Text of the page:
Almost every state in the U.S. requires that drivers have liability automobile insurance, although the amount of coverage that is required varies. The sad fact, however, is that many drivers fail or refuse to comply with this insurance requirement. Insurance industry studies indicate that the uninsured motorist population in the U.S. has grown; as many as 15% or more of drivers are uninsured. In some states the numbers are even higher; the California Department of Insurance estimates that approximately one-third of drivers in California do not have insurance and, in some counties, this figure may reach 90%.
The net result is that an estimated one in eight serious auto accidents is caused by uninsured motorists. Studies show that accidents in urban areas are more likely to be caused by uninsured drivers than those in rural areas, but the potential for accidents involving an uninsured driver exists everywhere.
Potential Effects of Accidents Caused by Uninsured Drivers
The effects of a serious accident caused by an uninsured motorist can be crippling, financially and otherwise. Those who have health insurance through work may be covered for their medical treatment, but lost wages and property damage may not be reimbursed, and a growing number of people are without health insurance. The liability insurance of the injured driver often covers only damages caused by that driver, not damages caused by another driver, and therefore may not offer any assistance.
It is possible to file a lawsuit against the uninsured motorist who caused the accident, but, as a practical matter, a person who does not carry car insurance may not have many assets to pay a judgment. In addition, it may be possible for the offending driver to avoid all or part of the judgment by filing for bankruptcy.
Uninsured Motorist Insurance Coverage
One popular solution to this problem is added insurance coverage for “uninsured” and “underinsured” motorists. Uninsured motorist coverage is basically what it sounds like. Suppose Driver A and passengers are victims of an accident caused by Driver B. Driver B has no liability insurance. Driver A has insurance and purchased (at additional cost) coverage for accidents caused by uninsured motorists. Driver A’s insurance acts like insurance for Driver B and can cover bodily injury damages caused by Driver B’s negligence, up to the policy limits.
The exact terms and coverage vary with the policy and applicable state laws and regulations, but typically reimburse for medical treatment, lost wages, and damages such as pain and suffering. The policy usually covers the driver and passengers, as well as anyone driving the car with permission. It may even cover such damages when the policy holder (or sometimes a family member as well) is struck as a pedestrian by an uninsured motorist. Some policies include coverage for accidents by “phantom” drivers, i.e., hit and runs, who are treated as uninsured drivers, but they usually require independent corroboration, by a witness or other proof. Coverage for property damages caused by an uninsured motorist is typically not included (damages to the policy holder’s car are usually covered by the driver’s regular liability insurance), but coverage for property damage may be available at additional cost.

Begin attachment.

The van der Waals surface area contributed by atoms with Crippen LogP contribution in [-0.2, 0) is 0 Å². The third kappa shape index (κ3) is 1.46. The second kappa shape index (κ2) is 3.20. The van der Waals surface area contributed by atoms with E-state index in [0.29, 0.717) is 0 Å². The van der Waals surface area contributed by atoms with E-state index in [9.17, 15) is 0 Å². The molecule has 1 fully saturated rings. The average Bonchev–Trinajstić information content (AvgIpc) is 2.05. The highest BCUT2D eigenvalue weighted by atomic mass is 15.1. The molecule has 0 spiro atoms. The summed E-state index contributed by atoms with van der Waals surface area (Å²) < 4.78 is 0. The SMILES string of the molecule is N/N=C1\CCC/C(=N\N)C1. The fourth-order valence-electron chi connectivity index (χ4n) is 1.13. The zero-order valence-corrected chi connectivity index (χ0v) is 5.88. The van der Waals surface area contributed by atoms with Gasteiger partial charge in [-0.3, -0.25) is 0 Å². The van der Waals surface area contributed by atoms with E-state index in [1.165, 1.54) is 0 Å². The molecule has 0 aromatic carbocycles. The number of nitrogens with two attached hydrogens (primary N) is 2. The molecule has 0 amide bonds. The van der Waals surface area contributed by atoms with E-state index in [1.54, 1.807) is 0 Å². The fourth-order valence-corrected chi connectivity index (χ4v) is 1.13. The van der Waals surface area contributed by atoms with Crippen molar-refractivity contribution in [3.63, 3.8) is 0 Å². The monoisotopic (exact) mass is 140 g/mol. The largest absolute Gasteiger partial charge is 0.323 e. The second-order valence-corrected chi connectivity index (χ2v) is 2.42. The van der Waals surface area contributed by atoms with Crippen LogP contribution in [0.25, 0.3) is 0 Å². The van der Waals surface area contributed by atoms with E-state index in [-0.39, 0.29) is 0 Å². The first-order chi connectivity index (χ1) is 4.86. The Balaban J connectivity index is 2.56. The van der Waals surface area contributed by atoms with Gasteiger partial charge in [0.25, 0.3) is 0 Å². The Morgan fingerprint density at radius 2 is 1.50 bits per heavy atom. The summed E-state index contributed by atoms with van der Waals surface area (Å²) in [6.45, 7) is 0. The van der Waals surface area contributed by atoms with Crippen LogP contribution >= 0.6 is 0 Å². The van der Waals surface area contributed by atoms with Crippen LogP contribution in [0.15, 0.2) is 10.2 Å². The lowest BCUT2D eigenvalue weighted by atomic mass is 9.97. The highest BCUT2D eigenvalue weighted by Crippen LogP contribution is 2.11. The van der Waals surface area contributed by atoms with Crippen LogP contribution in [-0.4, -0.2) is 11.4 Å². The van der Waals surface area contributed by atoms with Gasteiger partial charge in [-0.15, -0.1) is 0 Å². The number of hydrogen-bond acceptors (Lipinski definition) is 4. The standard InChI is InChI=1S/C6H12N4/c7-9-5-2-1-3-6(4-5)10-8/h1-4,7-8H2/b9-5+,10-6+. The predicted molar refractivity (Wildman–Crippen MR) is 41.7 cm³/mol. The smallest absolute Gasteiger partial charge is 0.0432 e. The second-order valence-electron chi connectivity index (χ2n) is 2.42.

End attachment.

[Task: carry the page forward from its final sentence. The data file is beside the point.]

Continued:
Requirements for collecting on an uninsured motorist policy may include:
- That the policy holder is involved in an accident in which the other driver is at fault.
- That injuries and/or damages resulted.
- The at-fault driver has no insurance.
- The accident is timely reported in accordance with policy requirements.
Underinsured Motorist Insurance Coverage
Underinsured motorist coverage functions in many ways like uninsured motorist coverage. Many policies offer them together, but they are separate concepts. The chief difference is, as implied by the title, underinsured motorist coverage is triggered when the at-fault driver has insurance, but it is insufficient to cover all resulting damages. Most state laws require that drivers carry liability insurance in minimum amounts, often specified as three numbers, e.g., “15/30/10.” The first number represents the maximum dollar amount recoverable by one person in one accident, the second the maximum recovery for two or more people for one accident, and the third the maximum for property damages from one accident.
State minimums generally range between $10,000-$25,000 for one person and $25,000-$50,000 for two or more persons (although several state minimums exceed these figures). Damages in a serious accident often greatly exceed these minimums. Underinsured motorist coverage pays for the amount that the total damages exceed the coverage of the at-fault driver (often the minimum required amount), up to a maximum dollar amount set by the policy of the other driver. For example, using the scenario above, Driver A has $100,000 maximum coverage for underinsured motorist liability. Underinsured Driver B has only $25,000 coverage. Driver A’s insurance will pay for damages over the $25,000, but only up to an additional $75,000.
State Requirements Regarding Uninsured and Underinsured Motorist Coverage
Many states have recognized the necessity for uninsured and/or underinsured motorist coverage. States, however, approached the problem in different ways:
- Some states have no regulations regarding such coverage and it may not even be available in certain areas.
- Some states require insurance companies to offer such coverage, often up to the maximum amounts of the regular car liability policy, and encourage drivers to obtain it. In some states, the insurance company must show proof that it was offered and denied.
- Many states require that a driver have uninsured motorist coverage for bodily injury (as opposed to property damage coverage).
A few states require drivers to have both uninsured and underinsured motorist coverage for bodily injury.